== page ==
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On the road in Mississippi

Leaving Topsail was tough to do, and not just for us. Airstreams slowly cruised the alleyways of the campground but seemed to keep getting "stuck" as they stopped again and again to say goodbye to new friends. One couple said they'd "been leaving" for over an hour but still hadn't managed to get out the exit road.

It was the same for us. Joe, Carol, Bill, and Wendimere came over and between coffee & lemon cake, conversation, and general procrastinating, we managed to turn our planned 10:30 departure into a 12:30 departure. It didn't help that the cold front had come through and cleared the skies at long last, leaving us with a dry and sunny 65 degrees. I could have stayed longer.

Finally we hitched up and hauled out on Rt 98 to the Ft Walton Beach post office. Our remaining mail finally arrived, and it includes a thick package of tourist info on the Ruston area, courtesy of the Mayor's office. I'll have to remember to take into account the mail delays that occur around holidays. The Post Office says Priority takes 3-5 days. Our experience has tended toward five days, especially when going cross-country.

Then we decided to pile on the miles, since it was a clear day and I wanted to have some extra time to stop on Tuesday. No "blue highways" today: it was I-10, I-12, I-55, and here we are in lower Mississippi. Normally I don't comment on the roads, but I have to say that I-55 wins my vote as the most boring Interstate in the US -- and yes, I've driven I-80 through Nebraska. In Louisiana it's also a teeth-rattling experience, although not nearly as bad as I-95 in CT and NY. Our scale for measuring the quality of a road is to count the number of things crashed on the floor in the trailer after towing. I-55 rates a three, whereas I-95 was about a nine.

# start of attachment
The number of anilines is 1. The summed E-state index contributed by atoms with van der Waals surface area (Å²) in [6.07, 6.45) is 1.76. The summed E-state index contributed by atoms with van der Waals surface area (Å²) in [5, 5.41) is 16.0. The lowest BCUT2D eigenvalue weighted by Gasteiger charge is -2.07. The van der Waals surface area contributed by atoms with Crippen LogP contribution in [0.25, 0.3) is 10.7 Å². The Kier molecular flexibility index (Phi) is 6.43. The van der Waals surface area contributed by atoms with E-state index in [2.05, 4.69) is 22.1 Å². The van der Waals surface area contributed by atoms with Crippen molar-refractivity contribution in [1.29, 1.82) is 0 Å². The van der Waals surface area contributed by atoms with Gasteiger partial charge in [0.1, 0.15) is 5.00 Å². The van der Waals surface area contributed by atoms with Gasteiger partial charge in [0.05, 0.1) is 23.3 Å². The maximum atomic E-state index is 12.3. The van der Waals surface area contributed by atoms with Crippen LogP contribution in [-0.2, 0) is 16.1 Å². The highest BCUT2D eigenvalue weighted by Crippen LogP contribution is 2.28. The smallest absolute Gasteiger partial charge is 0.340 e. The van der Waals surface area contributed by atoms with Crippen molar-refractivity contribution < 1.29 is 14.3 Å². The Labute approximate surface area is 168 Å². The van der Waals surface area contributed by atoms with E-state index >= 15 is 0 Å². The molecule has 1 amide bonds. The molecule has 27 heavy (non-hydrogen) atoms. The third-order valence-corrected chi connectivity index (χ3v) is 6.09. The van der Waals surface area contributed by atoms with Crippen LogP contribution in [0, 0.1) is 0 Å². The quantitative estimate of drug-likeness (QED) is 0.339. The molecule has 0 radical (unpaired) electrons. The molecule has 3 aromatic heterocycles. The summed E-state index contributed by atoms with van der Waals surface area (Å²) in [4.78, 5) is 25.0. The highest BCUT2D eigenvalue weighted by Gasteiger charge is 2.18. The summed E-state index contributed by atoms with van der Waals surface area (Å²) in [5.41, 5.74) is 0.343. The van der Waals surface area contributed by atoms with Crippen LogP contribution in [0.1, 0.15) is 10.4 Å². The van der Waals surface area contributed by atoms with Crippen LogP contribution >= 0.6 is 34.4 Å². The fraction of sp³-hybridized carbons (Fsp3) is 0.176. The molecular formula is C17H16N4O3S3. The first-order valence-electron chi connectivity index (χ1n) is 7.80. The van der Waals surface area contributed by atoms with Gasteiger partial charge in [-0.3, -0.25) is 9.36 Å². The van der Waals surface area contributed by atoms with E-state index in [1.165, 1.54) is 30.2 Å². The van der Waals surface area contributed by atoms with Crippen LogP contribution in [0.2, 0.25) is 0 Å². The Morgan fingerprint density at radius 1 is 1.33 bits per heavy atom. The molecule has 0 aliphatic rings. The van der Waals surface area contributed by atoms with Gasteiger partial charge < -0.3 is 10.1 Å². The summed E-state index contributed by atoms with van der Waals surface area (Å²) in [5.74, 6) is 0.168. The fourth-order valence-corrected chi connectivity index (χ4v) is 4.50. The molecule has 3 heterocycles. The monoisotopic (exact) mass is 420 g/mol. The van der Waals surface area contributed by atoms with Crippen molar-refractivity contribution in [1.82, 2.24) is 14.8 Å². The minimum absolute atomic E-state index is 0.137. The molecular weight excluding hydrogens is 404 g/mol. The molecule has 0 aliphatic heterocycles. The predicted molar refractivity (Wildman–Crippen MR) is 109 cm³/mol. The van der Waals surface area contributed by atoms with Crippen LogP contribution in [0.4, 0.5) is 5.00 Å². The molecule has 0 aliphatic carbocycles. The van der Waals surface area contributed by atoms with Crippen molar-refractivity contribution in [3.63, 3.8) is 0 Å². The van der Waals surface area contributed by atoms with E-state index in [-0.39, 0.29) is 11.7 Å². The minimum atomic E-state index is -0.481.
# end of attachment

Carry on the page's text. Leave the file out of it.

We're parked behind yet another Cracker Barrel for the night. I swear we could be at any Cracker Barrel in the country and I wouldn't be able to tell the difference. These places are stamped from one mold, inside and out. Emma even knows where the giant checkboard is set up in the store, and of course she led me right to it so she could challenge me at checkers. She's getting too good at it (translation: she beat me like a rug.)

Tomorrow the plan is to drive to the Vicksburg National Military Park and spend a few hours studying history while day-camped in a parking lot, then finish the drive up to Ruston.



Let me know what Vicksburg is like. My grandmother's family lived on Fort Hill. I haven't been there since I was 10 (for my great grandmother's 100 birthday party). Hope the casinos haven't ruined it...

Vicksburg is a wonderful, sacred place. Don't miss the Cairo and the cemetary, 17,000 graves of which over 13,000 are unknown. We towed the Liner through on our way home in 2005.

Rich, if Emma keeps beating you at checkers, maybe it's time for her to learn chess.

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